SCIENTIFIC NAME: Setophaga Coronate
North America officially recognized the two forms of Yellow-Rumped Warbler as conspecific, the Myrtle Warbler, and the Audubon's Warbler.
Most abundant wintering warbler in the U.S.
MYRTLE WARBLER: East
Adults have white or whitish throat strongly contrasting bright yellow rump and patch on sides of breast. They usually have a small yellow patch at the center of the crown, boldly streaked blue-gray or gray-brown upperparts, and double white wing bars. They have white tail spots near tips.
Males are streaked on underparts forming blackish breast bands.
Juveniles are gray and extensively streaked, with rump dull-white streaked with dark, not yellow.
In the first winter, yellow patches on the crown and sides of the breast are reduced, or even absent.
AUDOBON'S WARBLER: West
Males have a yellow throat and rump, and yellow patches on their sides.
Females tend to be grayer above with a yellow throat, yellow patches on their sides, and a yellow rump.
BILL: sharp, thin.
SIZE: measure ranges from 4.7 - 5.9 inches in length, with a wingspan of 7.5 - 9.4 inches.
WEIGHT: vary from 9.9 - 17.7 grams with an average between 11 - 14 grams.
COLOR: yellow, white, blue-gray, gray-brown and black.
Insects in summer, and on bay berries and wax myrtles, and other fruit in winter.
Open coniferous and mixed woodlands. Winters in open areas, along woodlands edges, second growth, dunes, marshes, and residential areas.
BREEDS: from Alaska and Canada, southward to the northern United States and southward through Mexico to Guatemala.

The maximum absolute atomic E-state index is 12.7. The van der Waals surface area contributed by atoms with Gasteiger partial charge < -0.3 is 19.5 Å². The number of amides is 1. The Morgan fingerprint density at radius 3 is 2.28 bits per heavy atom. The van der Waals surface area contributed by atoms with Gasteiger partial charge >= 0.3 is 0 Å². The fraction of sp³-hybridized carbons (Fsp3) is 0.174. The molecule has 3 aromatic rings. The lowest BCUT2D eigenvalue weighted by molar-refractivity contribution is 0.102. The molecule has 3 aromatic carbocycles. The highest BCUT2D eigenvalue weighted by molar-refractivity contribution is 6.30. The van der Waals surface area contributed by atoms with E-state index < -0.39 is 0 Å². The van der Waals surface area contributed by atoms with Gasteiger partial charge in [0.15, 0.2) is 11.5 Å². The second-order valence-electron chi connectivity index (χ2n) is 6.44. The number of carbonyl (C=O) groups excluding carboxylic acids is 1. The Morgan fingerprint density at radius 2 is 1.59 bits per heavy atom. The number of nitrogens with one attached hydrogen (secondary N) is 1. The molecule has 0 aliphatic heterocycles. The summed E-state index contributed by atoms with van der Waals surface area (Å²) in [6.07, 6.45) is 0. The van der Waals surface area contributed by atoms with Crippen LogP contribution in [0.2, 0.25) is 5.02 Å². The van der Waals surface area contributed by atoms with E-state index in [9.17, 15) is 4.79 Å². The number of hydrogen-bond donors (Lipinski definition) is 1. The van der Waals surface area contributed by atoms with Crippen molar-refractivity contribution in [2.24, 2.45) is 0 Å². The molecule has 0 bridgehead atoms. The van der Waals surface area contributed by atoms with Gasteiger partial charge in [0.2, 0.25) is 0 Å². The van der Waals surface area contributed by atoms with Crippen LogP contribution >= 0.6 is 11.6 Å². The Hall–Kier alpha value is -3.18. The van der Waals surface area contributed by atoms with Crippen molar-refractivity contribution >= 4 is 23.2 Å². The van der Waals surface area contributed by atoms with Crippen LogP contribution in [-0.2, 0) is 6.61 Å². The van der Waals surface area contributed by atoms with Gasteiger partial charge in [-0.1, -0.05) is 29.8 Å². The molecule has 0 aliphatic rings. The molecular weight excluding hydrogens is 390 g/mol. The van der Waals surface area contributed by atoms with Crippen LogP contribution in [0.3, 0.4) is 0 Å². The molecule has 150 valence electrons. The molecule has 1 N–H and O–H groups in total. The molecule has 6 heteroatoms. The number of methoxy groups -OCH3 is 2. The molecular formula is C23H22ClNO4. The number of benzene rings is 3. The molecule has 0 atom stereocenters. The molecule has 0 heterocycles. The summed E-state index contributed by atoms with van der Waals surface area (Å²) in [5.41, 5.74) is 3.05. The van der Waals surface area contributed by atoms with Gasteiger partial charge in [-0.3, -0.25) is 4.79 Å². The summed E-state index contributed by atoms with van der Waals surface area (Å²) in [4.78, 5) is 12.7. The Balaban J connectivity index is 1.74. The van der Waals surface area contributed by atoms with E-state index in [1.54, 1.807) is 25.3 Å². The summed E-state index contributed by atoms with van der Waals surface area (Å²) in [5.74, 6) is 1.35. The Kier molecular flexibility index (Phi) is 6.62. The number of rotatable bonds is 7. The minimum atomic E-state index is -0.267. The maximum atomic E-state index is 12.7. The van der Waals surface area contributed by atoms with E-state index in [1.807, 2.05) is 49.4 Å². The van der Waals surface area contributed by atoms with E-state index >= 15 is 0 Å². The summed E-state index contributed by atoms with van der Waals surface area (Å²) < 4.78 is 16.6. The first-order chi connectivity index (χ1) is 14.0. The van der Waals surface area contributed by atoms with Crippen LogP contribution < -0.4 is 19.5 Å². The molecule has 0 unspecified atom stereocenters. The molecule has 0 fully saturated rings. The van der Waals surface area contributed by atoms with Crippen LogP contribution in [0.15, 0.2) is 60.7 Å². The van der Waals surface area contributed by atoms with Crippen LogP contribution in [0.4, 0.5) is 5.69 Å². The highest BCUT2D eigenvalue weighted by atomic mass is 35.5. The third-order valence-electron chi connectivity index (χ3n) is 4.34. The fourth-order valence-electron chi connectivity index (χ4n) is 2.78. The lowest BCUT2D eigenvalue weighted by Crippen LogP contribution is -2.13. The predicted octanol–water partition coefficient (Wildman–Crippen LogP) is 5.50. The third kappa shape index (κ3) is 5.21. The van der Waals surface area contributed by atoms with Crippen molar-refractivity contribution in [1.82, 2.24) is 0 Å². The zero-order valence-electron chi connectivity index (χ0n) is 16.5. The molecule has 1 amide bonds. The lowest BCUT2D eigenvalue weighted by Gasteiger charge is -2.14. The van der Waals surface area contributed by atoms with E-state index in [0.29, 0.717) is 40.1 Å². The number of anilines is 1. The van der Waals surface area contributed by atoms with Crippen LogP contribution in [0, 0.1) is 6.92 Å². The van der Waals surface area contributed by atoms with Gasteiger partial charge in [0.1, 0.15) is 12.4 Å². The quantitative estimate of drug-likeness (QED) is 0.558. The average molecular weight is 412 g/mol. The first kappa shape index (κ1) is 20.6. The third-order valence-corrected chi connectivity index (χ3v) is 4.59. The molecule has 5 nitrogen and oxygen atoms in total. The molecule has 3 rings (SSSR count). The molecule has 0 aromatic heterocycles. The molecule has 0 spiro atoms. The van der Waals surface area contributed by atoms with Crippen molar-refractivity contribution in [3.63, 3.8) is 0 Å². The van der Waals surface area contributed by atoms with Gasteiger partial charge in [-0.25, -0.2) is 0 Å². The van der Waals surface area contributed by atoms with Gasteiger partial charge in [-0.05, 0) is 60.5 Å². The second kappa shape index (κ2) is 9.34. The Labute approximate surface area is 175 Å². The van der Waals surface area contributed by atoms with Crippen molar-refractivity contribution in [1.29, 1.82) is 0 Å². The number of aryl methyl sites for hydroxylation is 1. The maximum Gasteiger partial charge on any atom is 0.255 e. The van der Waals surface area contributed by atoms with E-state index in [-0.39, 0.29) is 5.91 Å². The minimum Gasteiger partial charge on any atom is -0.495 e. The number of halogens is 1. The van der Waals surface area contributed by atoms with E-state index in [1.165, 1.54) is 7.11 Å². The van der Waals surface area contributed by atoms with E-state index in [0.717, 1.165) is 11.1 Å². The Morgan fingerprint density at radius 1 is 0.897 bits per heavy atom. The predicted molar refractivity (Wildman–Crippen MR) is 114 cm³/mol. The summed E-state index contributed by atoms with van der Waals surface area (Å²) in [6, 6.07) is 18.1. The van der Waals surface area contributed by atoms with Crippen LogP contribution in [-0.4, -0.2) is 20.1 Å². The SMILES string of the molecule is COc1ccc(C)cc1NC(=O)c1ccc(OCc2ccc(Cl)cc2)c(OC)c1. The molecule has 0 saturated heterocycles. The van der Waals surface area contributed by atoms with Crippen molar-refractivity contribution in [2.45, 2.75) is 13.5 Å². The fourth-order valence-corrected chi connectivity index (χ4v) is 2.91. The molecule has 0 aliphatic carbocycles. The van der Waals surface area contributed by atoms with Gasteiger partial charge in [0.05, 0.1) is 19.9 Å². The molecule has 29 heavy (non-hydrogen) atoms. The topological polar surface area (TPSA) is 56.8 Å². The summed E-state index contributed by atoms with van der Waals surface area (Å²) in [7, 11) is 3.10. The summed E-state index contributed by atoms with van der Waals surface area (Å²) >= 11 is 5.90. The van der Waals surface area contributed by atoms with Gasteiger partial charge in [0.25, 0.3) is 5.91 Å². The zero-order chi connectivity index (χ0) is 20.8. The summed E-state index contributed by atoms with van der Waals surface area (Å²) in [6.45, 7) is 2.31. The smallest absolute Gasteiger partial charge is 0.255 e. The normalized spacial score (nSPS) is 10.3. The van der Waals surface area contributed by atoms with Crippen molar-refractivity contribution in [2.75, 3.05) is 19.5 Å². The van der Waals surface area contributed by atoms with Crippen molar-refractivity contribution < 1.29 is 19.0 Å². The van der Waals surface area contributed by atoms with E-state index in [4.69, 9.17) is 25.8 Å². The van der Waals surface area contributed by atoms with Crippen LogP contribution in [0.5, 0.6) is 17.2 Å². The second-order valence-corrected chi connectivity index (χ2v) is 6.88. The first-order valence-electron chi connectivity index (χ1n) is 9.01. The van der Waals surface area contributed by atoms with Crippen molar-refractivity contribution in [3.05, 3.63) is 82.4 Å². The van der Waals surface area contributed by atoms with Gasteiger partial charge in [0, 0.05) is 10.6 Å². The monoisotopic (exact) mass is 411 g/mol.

WINTER: the Atlantic and Gulf coasts, and locally in interior eastern United States, along the Pacific coast on the US, and in Mexico, the Caribbean and Central America.
CALL: Include a loud, hard, rather metallic “chek” or “tick”, and a thin “tsi”.
SONG: A slow and clear ‘tuwee-tuwee- tuwee-tuwee”, often changing in pitch towards the end, usually rising or falling at the end. They often sing from the high canopy of trees.
NEST: The female builds the nest which is a neat cup of twigs, bark strips, rootlets, and lined with grasses, hair, and feathers.
EGGS: 4 - 5 cream-colored eggs with brown spots.
INCUBATION: 12 - 13 days, female.
FLEDGLING AGE: 12 - 14 days.
They flit through the canopies of coniferous trees as they forage.
They cling to the bark surface to look for hidden insects and frequently sit on exposed branches to catch passing insects.
In winter, they join flocks and switch to eating berries from fruiting shrubs.
The oldest recorded Yellow-rumped Warbler was at least 7 years old.